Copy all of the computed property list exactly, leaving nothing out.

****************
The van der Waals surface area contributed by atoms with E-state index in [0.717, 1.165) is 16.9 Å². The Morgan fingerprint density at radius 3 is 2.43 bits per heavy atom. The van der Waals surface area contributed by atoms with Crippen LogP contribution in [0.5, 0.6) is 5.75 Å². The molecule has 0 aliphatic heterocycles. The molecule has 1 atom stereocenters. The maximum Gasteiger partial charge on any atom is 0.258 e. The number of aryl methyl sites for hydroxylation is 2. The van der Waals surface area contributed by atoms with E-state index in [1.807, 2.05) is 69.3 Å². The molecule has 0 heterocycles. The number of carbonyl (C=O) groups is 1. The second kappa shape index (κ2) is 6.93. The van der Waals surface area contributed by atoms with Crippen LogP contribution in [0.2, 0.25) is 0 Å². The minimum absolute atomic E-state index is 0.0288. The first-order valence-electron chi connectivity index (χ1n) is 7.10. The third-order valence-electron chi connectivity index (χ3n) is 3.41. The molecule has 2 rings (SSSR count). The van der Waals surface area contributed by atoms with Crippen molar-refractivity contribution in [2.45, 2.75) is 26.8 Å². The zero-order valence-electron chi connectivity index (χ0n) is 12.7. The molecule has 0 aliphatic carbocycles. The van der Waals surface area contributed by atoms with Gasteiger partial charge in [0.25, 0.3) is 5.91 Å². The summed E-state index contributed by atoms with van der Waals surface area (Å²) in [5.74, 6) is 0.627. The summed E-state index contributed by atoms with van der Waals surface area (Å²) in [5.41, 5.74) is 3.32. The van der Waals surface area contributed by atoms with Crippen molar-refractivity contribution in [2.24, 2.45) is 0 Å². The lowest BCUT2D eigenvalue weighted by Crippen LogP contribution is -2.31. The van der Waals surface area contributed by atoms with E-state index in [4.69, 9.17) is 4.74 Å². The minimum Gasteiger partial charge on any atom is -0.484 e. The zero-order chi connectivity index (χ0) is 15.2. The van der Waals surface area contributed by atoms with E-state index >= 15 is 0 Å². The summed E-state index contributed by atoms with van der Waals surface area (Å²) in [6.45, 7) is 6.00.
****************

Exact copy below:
The van der Waals surface area contributed by atoms with E-state index in [0.717, 1.165) is 16.9 Å². The Morgan fingerprint density at radius 3 is 2.43 bits per heavy atom. The van der Waals surface area contributed by atoms with Crippen LogP contribution in [0.5, 0.6) is 5.75 Å². The molecule has 0 aliphatic heterocycles. The molecule has 1 atom stereocenters. The maximum Gasteiger partial charge on any atom is 0.258 e. The number of aryl methyl sites for hydroxylation is 2. The van der Waals surface area contributed by atoms with E-state index in [1.807, 2.05) is 69.3 Å². The molecule has 0 heterocycles. The number of carbonyl (C=O) groups is 1. The second kappa shape index (κ2) is 6.93. The van der Waals surface area contributed by atoms with Crippen LogP contribution in [0.2, 0.25) is 0 Å². The minimum absolute atomic E-state index is 0.0288. The first-order valence-electron chi connectivity index (χ1n) is 7.10. The third-order valence-electron chi connectivity index (χ3n) is 3.41. The molecule has 2 rings (SSSR count). The van der Waals surface area contributed by atoms with Crippen molar-refractivity contribution in [2.45, 2.75) is 26.8 Å². The zero-order valence-electron chi connectivity index (χ0n) is 12.7. The molecule has 0 aliphatic carbocycles. The van der Waals surface area contributed by atoms with Gasteiger partial charge in [0.25, 0.3) is 5.91 Å². The summed E-state index contributed by atoms with van der Waals surface area (Å²) in [5.74, 6) is 0.627. The summed E-state index contributed by atoms with van der Waals surface area (Å²) in [5.41, 5.74) is 3.32. The van der Waals surface area contributed by atoms with Crippen molar-refractivity contribution in [2.24, 2.45) is 0 Å². The lowest BCUT2D eigenvalue weighted by Crippen LogP contribution is -2.31. The van der Waals surface area contributed by atoms with E-state index in [4.69, 9.17) is 4.74 Å². The minimum Gasteiger partial charge on any atom is -0.484 e. The zero-order chi connectivity index (χ0) is 15.2. The van der Waals surface area contributed by atoms with E-state index >= 15 is 0 Å². The summed E-state index contributed by atoms with van der Waals surface area (Å²) in [6.45, 7) is 6.00.